By now we’re aware that The Washington Post supports serious changes in Social Security. In fact, the paper editorialized Friday that the word “thuggish” comes to mind when discussing ads from the AARP opposing Social Security cuts. “The crunch time for the congressional super committee has arrived, and with it comes a new round of self-centered, shortsighted intransigence on the part of AARP and its fellow don’t-touch-my benefits purists,” the Post opined. But editorials are one thing; news stories are another.

At the end of October, the Post published a lopsided special report that strayed pretty far into opinion territory. The article, titled “The debt fallout: How Social Security went ‘cash negative’ earlier than expected,” offered bits and pieces of information about the country’s most popular government program—but didn’t come close to telling the whole story. In fact, William Greider, who writes about Social Security for The Nation, wrote that the Post “committed what I call fact-filled mendacity—a pejorative mash of scary buzz words and opaque statistics that encourages readers to reach false conclusions.”

First, the story tackled the system’s finances. “Last year, as a debate over the runaway national debt gathered steam in Washington, Social Security passed a treacherous milestone,” wrote Post reporter Lori Montgomery, asserting that the program went “cash negative” because the recession has “caused tax revenue to plummet” while “the cost of benefits outstripped tax collections for the first time since the early 1980s.”

This was misleading. In a letter to the editor, Janice Gregory, president of the National Academy of Social Insurance—a nonprofit, nonpartisan organization made up of the country’s leading experts on social insurance—wrote:

Social Security did not “go cash negative” in 2010. Such claims ignore the $118 billion that Social Security received in interest payments from the program’s $2.6 billion reserves, which are invested in US bonds. This interest is real cash and is legitimate income to the program, just as would be true of income on bonds held by you or me, China, a large bank, or any other entity.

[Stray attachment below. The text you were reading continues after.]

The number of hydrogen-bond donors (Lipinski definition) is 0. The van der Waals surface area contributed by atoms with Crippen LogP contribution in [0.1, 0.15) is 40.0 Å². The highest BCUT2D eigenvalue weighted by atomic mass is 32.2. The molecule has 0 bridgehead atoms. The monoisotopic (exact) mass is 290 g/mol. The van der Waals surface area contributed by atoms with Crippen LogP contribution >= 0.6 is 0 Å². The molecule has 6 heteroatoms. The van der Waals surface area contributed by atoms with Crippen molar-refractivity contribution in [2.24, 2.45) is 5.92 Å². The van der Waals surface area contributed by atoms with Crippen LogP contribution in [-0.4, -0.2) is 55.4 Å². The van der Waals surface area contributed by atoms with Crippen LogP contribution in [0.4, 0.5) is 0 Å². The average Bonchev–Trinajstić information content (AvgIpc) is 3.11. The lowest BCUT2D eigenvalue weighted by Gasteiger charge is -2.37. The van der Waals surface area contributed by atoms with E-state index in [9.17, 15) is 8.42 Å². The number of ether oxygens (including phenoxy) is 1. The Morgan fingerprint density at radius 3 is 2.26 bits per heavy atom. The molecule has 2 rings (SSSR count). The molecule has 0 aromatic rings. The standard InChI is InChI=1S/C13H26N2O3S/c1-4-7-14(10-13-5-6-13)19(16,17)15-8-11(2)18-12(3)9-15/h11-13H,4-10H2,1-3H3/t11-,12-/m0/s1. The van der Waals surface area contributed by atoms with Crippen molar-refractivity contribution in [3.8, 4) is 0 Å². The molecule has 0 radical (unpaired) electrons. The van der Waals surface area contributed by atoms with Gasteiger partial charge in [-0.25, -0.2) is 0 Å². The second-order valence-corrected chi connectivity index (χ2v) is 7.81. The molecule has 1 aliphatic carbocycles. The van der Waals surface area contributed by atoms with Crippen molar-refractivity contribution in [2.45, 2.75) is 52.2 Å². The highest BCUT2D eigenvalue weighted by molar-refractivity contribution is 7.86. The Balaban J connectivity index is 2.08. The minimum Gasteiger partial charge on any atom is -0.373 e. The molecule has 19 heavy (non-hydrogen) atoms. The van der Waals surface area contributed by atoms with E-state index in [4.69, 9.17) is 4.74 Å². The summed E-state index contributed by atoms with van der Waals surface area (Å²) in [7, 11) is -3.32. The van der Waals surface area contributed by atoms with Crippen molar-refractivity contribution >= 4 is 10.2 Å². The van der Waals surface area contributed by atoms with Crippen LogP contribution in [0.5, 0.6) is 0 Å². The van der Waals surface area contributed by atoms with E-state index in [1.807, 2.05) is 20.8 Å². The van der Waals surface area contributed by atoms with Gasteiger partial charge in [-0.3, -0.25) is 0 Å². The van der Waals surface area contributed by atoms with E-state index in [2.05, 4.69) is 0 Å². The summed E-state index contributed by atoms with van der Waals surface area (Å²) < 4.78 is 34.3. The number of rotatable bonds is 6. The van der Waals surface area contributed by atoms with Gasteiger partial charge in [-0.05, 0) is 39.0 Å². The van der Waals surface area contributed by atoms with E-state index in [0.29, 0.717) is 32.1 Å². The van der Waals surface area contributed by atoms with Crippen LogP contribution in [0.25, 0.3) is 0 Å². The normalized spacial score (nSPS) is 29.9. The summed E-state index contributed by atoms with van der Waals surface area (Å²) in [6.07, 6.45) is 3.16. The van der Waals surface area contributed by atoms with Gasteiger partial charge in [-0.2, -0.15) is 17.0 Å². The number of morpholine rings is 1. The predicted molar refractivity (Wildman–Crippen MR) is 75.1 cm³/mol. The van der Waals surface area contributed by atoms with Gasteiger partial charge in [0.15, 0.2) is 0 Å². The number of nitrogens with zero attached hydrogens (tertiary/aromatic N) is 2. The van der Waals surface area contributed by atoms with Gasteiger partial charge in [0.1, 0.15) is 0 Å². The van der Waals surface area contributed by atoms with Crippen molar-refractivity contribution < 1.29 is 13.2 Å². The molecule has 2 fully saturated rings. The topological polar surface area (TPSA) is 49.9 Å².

Gregory, whose letter has not yet been published, told the paper that interest income had contributed to a $69 billion surplus in 2010, which was invested in more U.S. bonds.

Some revenue also comes from taxing a portion of recipients’ Social Security benefits, and that money goes into the trust fund as dedicated revenues. These revenue sources, along with payroll taxes, insure that full benefits can be paid until 2036. After that, the system will be able to pay seventy-five percent of expected benefits, a point the Post did make, albeit with a negative frame—“Benefits would have to be cut by about 25 percent across the board.” And supporters say small changes, like raising the amount of income subject to payroll taxes and subjecting some fringe benefits to the tax, are all that are needed to fix Social Security without cutting benefits.

“Social Security is sucking money out of the Treasury,” the Post warned, blaming the payroll tax holiday enacted last December as a way to boost the economy. “Replacing cash lost to a one-year payroll tax holiday will require an additional $105 billion,” the Post told readers. “If the payroll tax break is expanded next year, as President Obama has proposed, Social Security will need an extra $267 billion to pay promised benefits.”

Yes, the tax holiday law required that the Treasury replace the lost revenue to make sure seniors and disabled people still received their full benefits. But laying the blame on the tax holiday is a tad disingenuous, especially since the Post editorially supported the suspension of payroll taxes back in December as a “justified compromise.” And again in September it supported Obama’s call for extending and expanding the payroll tax cut, saying “it could encourage both spending and hiring.” To make the Social Security trust funds whole, there will need to be a transfer from the Treasury’s general fund, which would raise the deficit by the amount of the transfer. That could give ammunition to Social Security opponents who have implied the program contributes to deficits, which it does not.

Trudy Lieberman is a fellow at the Center for Advancing Health and a longtime contributing editor to the Columbia Journalism Review. She is the lead writer for The Second Opinion, CJR’s healthcare desk, which is part of our United States Project on the coverage of politics and policy. Follow her on Twitter @Trudy_Lieberman.